In retirement, you can say goodbye to bosses, time clocks, and unpleasant office meetings — but you cannot escape taxes. Uncle Sam wants a chunk of your retirement income, whether it comes from your 401(k), traditional IRA, or Social Security benefits. And your home state might get a piece of the action, too.
But if that money is coming from a 401(k), traditional IRA, or Social Security, your first budget line item has to be those income taxes.
Otherwise, you may not have enough cash to cover your living expenses, or you’ll owe a bunch come tax day.
Your 401(k) and IRA distributions are generally taxed as ordinary income, like a paycheck. But taxes on Social Security benefits get more complicated.
The federal government has one set of rules, and the states each have another. Here’s how it breaks down.
How the feds tax your Social Security benefit
Your “combined income” determines whether you get taxed on a portion of your Social Security benefit. As defined by the Internal Revenue Service, combined income is your adjusted gross income (AGI) plus nontaxable interest plus half of your Social Security benefits. If your combined income is greater than $25,000 for single filers or $32,000 for joint filers, you will owe taxes on up to 85% of your benefit. The table below shows the specific thresholds for combined income.
TABLE DATA SOURCE: SOCIAL SECURITY ADMINISTRATION
In addition to any federal taxes, you may also have to pony up state income tax on your Social Security, depending on where you live. Some states consider your Social Security benefit fully taxable, and others don’t tax it at all. Let’s start with the states that are least friendly to Social Security beneficiaries.
These states consider Social Security fully taxable
In Utah, your Social Security benefit is included in your AGI and taxed as normal income at 5%.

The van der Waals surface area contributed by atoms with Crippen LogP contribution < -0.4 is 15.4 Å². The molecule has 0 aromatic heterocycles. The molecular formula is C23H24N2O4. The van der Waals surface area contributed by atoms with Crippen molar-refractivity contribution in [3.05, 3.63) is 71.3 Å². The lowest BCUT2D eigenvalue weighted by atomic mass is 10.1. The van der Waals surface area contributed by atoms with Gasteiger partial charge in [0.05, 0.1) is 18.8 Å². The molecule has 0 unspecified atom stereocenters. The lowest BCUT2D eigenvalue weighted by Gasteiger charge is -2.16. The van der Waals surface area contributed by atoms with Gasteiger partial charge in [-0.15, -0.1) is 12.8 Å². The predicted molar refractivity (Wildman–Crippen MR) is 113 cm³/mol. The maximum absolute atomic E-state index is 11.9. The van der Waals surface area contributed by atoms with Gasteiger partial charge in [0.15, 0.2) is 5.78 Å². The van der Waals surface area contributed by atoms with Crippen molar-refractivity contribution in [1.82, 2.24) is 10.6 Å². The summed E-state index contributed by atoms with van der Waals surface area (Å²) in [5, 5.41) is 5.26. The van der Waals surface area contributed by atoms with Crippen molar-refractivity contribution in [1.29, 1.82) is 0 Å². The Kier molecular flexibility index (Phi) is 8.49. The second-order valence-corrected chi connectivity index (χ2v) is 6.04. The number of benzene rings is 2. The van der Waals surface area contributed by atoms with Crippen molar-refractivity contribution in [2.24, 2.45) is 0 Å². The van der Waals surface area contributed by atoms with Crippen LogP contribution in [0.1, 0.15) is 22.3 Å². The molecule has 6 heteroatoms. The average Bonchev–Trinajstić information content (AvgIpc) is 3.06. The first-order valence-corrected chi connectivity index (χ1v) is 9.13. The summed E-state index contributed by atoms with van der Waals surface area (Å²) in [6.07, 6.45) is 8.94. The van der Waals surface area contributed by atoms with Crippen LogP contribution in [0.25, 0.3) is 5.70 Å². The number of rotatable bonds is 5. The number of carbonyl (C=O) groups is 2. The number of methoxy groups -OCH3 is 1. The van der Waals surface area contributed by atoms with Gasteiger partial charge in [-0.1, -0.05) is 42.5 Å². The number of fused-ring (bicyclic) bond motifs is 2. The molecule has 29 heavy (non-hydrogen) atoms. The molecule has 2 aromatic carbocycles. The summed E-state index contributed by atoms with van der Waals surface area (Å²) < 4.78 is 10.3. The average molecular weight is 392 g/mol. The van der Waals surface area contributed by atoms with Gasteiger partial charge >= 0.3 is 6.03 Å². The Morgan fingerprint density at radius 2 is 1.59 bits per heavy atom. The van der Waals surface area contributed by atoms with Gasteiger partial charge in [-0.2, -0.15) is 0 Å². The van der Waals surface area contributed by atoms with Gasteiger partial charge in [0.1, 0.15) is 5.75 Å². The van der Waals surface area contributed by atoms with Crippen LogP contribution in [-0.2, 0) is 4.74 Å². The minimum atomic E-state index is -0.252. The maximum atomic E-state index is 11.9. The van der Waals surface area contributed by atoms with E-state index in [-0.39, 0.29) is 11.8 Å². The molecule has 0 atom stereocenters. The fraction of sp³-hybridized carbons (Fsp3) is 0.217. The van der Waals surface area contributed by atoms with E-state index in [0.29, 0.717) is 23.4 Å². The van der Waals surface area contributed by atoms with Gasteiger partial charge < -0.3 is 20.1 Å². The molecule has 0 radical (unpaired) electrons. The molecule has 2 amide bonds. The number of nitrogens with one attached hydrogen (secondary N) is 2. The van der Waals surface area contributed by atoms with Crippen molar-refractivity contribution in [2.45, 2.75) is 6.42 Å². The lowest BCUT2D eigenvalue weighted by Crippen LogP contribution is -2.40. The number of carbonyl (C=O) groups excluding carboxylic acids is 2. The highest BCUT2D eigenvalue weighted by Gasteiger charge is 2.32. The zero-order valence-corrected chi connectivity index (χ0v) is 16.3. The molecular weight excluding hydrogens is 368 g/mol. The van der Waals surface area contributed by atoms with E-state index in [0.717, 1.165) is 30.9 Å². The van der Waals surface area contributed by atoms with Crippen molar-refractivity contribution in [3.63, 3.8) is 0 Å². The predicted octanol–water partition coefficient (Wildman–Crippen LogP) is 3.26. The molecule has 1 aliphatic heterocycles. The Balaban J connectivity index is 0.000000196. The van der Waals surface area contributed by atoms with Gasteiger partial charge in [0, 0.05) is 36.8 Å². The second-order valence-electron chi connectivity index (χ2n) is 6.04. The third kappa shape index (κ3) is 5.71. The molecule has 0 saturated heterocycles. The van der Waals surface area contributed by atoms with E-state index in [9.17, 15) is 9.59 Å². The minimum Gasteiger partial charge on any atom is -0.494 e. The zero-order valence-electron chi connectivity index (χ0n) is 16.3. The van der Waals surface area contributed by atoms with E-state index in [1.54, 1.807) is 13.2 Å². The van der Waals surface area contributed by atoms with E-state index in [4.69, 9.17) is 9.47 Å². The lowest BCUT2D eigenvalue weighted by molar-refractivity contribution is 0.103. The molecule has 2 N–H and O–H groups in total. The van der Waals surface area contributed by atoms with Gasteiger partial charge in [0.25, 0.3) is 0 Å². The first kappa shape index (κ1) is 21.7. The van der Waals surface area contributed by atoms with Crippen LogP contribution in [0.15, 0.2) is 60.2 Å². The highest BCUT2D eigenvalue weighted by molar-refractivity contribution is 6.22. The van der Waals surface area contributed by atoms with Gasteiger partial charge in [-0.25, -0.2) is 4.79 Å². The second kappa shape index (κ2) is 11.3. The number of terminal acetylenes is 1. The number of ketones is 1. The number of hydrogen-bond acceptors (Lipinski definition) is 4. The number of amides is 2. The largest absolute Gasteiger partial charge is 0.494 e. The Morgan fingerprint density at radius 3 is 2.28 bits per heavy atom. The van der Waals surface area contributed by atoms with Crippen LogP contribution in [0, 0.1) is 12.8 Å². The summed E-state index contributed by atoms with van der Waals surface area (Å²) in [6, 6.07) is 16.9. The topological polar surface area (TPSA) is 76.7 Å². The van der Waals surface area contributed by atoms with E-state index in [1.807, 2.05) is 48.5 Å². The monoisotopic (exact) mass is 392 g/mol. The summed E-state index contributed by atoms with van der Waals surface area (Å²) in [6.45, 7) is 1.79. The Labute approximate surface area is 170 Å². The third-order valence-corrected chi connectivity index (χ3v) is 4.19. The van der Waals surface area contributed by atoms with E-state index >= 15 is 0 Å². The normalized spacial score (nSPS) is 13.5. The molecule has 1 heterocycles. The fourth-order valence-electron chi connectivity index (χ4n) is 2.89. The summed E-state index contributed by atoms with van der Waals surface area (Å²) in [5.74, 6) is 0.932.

New Mexico also taxes your Social Security benefit. Taxpayers over the age of 65 may qualify for an exemption of up to $8,000, depending on their income level.
These states tax Social Security like the feds do
Three states follow the federal government’s tiered system and tax up to 85% of the benefit, based on combined income: Minnesota, North Dakota, and West Virginia.
Minnesota does allow Social Security recipients to exclude a portion of their benefits from state taxes, depending on income level. Single filers whose provisional income is less than $61,080 can subtract $4,020 from their income to calculate their state tax. Married filers who make less than $78,180 can subtract $5,150. Those deductions get reduced at higher income levels and phase out completely at an income of $81,180 for single filers, or $103,930 for joint filers.
These states only tax Social Security at certain income levels
Nine states tax your Social Security benefits based on your income, as shown in the table below.
These 37 states don’t tax your Social Security benefits
If you want to protect your Social Security benefit as much as possible, consider relocating to one of these 37 states — your entire benefit will be exempt from state income tax.
Budget for income taxes
You’re likely to pay some form of taxes in your golden years. Budget for them now so you’re not caught off-guard after you’ve left the workforce.
— Catherine Brock
Source: Money Morning